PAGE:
Capturing the Kopp-Etchells Effect
Last year, we contacted war photographer Michael Yon for an interview about his work in photographing the wars in Afghanistan and Iraq. Yesterday, NPR caught up with him to showcase some of his newer photos capturing what he is calling the “Kopp-Etchells Effect.” This strange lighting effect occurs when helicopters land or take off in a very sandy environment. It makes for some very interesting photography, to say the least.
The debate is still out on what, exactly, causes this lighting to happen. Some say it is the friction generated from the blades on the rotors hitting particles of sand in the air. Others say it is actually bits of the blades themselves flaking off — though, if that were the case, one would think that the effect would be observable regardless of the environment. While scientists are looking into the definitive cause of this effect, the name itself is a rather interesting story. Yon chose the names to honor Corporal Benjamin Kopp (US) and Corporal Joseph Etchells (UK) who died in 2009. Etchells had requested to be cremated and have his remains put in a firecracker to be set off over a park where he played as a child. Though the firework event might not have happened, he has been given a second shot at that legacy with his name being attached to this phenomenon.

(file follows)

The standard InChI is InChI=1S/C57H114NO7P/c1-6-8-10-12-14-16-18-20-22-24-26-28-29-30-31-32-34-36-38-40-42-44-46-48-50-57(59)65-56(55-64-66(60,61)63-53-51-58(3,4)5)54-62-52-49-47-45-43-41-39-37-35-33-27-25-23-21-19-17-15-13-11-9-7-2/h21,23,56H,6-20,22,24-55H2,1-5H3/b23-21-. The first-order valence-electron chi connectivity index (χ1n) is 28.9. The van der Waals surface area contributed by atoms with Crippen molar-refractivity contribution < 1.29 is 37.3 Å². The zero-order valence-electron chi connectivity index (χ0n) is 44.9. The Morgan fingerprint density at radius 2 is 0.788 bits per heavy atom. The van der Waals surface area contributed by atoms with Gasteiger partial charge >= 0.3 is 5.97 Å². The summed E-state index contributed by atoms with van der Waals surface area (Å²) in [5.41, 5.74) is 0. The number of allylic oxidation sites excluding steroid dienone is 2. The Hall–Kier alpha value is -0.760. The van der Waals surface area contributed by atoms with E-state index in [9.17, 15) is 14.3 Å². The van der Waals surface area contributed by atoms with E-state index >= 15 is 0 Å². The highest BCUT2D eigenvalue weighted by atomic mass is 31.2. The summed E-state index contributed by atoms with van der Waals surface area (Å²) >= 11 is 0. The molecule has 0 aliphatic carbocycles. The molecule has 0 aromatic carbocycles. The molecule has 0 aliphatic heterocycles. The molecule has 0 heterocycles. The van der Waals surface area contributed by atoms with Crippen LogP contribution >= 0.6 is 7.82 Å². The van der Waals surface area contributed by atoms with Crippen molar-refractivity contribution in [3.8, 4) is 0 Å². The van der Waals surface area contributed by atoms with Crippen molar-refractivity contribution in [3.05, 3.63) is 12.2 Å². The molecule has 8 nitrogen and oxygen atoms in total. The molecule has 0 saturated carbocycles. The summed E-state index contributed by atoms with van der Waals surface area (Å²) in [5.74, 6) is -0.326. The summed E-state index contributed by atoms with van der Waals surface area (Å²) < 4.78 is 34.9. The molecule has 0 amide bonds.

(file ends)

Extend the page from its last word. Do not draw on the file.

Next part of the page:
Have any of you ever seen the Kopp-Etchells effect in action? Do you have any clue what might be causing it? We’d love to hear your theories in the comments below!
— da Bird